Commentary: Water Polo Planet Hopes To Expand Coverage By Trading on Popularity of Anonymous Posters

Water Polo Planet, a vital resource for the sport in America, seeks to raise funds for additional content. Photo Courtesy: Jack Horton

For the past two decades, anyone who wanted to take the pulse of American water polo could type “Water Polo Planet” in their browser and be linked to a cornucopia of information on the sport unmatched anywhere in the world. Launched in 2002 by Richard “Doc” Hunkler and Joan Gould — referee Loren Bertocci’s wife — WPP has been an essential voice for the sport, with insightful articles about polo in the U.S. and abroad, lengthy interviews with key individuals and a variety of instructional materials on how to play and understand a complicated sport.

And a message board thousands strong, perhaps the most authoritative but also opinionated polo forum in America.

wpp-logoIn an effort to replenish the site’s editorial energies in the wake of Hunkler’s passing last year and Gould’s retirement in 2016, Nikola Malezanov and Jim Staresinic, who now maintain Water Polo Planet, have hit on an interesting funding formula: leverage the popularity of the site’s message board and its most ardent contributors.

Staresinic, who in addition to his work for WPP is a club coach in Pittsburgh as well as an age group coach for USA Water Polo, sees this as a necessary investment to maintain an important water polo resource that has always been free.


Jim Staresinic. Photo Courtesy: J. Staresinic

“The Water Polo Planet Store is a small step toward generating financial support for the site so that we can invest in developing quality content,” Staresinic said in an email. “New content is something missing from The Planet, and we want to change that. We will continue to add to the store — and other site features — and hope visitors like what they see.”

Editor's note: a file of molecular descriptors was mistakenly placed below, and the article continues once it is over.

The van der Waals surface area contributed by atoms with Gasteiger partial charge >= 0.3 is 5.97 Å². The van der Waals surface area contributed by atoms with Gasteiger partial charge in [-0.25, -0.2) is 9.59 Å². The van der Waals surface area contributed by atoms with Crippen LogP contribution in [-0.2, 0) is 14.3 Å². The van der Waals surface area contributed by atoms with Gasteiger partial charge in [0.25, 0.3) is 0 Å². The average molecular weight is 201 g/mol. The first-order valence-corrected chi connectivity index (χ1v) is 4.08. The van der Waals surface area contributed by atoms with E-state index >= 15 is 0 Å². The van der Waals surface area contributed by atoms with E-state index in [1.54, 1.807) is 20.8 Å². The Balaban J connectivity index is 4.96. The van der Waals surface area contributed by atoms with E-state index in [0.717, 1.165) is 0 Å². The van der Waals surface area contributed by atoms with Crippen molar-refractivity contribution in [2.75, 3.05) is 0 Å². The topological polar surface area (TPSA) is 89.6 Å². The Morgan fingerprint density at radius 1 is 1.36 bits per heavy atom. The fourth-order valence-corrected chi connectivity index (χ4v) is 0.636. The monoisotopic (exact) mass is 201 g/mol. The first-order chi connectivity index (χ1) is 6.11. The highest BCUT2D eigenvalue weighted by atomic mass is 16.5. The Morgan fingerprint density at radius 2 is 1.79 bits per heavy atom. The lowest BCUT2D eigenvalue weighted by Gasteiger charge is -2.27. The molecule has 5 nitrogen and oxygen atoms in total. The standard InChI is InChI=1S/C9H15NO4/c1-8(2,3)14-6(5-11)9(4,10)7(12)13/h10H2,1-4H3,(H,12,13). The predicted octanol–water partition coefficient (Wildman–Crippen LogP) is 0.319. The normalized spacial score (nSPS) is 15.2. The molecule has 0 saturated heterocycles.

The message of the shirt, “I’m on the message board,” pokes fun at what’s currently driving viewership at WPP: the site’s biting chatter from knowledgeable commenters who decline to reveal who they are.

The Blogsphere is a captivating — and sometimes treacherous — space

There are some ironies regarding the current state of the Planet’s readership and its reputation. First is that Hunkler was once the most potent — and recognized — force in East Coast polo. It was the force of his personality, as well as tireless advocacy, that helped lay the foundation for a U.S. women’s polo program now universally considered the world’s best. In setting up the site with Gould, Bertocci and others, Hunkler sought to create an alternative voice for polo in America, To that extent, his vision was wildly successful.


Nikolai Malezanov. Photo Courtesy:W&J Athletics

To peruse the WPP site, which was reformatted three years ago when Malezanov and Starinac took ownership from Gould, is to uncover a rich storehouse of material covering recent American polo history. It contains lengthy interviews by Rich Foster with luminaries such as Guy Baker, head coach for the UCLA men and women as well as the inaugural Olympic coach for the U.S. women, and Wolf Wigo, two-time NCAA winner at Stanford, three-time Olympian and current head coach for UC Santa Barbara’s men’s program.

There’s also the “Interview with the Referee” feature by Russ Thompson, detailing the thoughts of the most influential — and often least popular — participants on the pool deck. Thompson has had in-depth discussions with some of the country’s top referees, including Bob Corb, Michael Goldenberg and Alex Stankevitch. Visitors can check out in-depth coaching information from luminaries such as Terry Schroeder, head coach for Pepperdine’s men’s program and arguably the greatest men’s water polo player and coach in our country’s history. There are insights about the sport and coaching by Dante Dettamanti, eight-time NCAA winner with the Stanford men’s polo team. Even now, the treasure trove of material — including clear, concise and lengthy paeans to the sport by Doc Hunkler — remain an invaluable resource for polo fans of all interests.

[Dettamanti on 50 Years of NCAA Men’s Water Polo Championships]